In a recent meeting I attended of broker owners, there was a questions posed:
What’s more important in your business – Recruiting or Retention of agents?
There seemed to be an overwhelming lean toward recruiting and it is hard for me to understand why.
When we look at operational effectiveness in a brokerage, we look at things like brand, leadership, and culture. Brand is measured by the opinion of agents and customers. Leadership is measured by the popularity of executives among staff, managers, and agents. Culture is the happiness measurement of executives, staff, managers, and agents.
The common goal of building strong brands, leaders, and culture is accomplished over time. These are things that are developed through trust.
Are we overly concerned about getting people in the door to the detriment of the people already amongst us? Sometimes broker are.
Is the brokerage more concerned with lead generation than customer for life?
Is the brokerage more concerned with recruiting new agents rather than completing the process of developing a successful agent who loves their company?
For me, great companies are like families. Everyone is a part of something that they are vested in and have pride in. The fastest growing companies I know are succeeding by firing disruptive, selfish, and unproductive agents and managers. In doing so, they became recognized for quality by many of the elite agents from other firms. The company becomes attractive. They run their business like a private club for the best of the best.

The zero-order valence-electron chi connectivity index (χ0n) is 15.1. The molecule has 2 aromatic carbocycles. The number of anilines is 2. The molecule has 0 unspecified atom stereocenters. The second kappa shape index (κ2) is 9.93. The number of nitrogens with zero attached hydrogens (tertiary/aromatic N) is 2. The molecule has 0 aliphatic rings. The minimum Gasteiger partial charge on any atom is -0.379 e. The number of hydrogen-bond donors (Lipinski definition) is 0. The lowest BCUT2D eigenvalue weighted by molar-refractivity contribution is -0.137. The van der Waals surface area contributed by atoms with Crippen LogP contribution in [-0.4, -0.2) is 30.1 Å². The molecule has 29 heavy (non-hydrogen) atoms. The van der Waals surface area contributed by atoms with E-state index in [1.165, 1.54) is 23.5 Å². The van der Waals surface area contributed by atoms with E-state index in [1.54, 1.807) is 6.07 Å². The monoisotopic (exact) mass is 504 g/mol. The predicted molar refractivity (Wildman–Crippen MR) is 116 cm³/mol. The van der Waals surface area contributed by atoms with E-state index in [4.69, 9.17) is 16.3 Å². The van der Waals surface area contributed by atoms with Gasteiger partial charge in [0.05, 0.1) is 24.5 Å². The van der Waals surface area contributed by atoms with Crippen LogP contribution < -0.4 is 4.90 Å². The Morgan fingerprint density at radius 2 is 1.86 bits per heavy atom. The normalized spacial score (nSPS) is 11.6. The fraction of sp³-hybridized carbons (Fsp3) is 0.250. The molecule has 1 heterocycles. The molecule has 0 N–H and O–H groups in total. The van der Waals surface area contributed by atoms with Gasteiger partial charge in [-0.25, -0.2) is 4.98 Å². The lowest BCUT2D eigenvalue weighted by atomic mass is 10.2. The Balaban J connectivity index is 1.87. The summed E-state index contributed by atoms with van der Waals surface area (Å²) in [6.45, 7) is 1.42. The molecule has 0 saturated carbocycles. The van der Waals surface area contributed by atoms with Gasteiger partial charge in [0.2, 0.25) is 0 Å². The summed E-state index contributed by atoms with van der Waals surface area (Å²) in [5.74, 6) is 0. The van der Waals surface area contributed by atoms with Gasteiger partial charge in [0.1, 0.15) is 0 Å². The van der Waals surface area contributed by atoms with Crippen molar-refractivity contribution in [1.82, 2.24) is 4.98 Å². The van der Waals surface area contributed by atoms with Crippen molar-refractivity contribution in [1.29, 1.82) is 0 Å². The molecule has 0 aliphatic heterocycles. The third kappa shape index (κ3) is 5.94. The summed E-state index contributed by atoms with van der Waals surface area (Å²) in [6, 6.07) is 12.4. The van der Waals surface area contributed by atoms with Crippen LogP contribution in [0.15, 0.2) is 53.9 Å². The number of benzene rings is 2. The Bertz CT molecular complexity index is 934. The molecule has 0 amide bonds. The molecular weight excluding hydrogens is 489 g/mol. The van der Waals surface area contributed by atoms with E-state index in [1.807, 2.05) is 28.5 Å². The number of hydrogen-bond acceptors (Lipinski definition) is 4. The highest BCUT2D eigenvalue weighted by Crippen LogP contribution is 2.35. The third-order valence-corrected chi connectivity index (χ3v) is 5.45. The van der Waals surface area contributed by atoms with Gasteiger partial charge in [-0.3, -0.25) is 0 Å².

Obviously the answer to the question is that both recruiting and retention are vital to growth. Recruiting becomes the outcome of retention. My point is that retention precedes recruiting. Essence precedes existence. What are you recruiting people to? What are your core values? What are your core beliefs? How are you benchmarking or indexing those things? When you truly believe in your business, its impossible not to invite others to join the company. But you recruit selectively because you owe it to your colleagues to invite people who will add value, not detract from it. Of course it will add unit and revenue value, but more importantly you add to the culture.
As business people, we all have a tendency to look at the logic and not pay enough attention to the emotion. How many companies pull monthly reports but fail to do a survey to ask agent and customers about how they feel? Nations are easily toppled by beliefs. Perhaps we think too much and feel too little.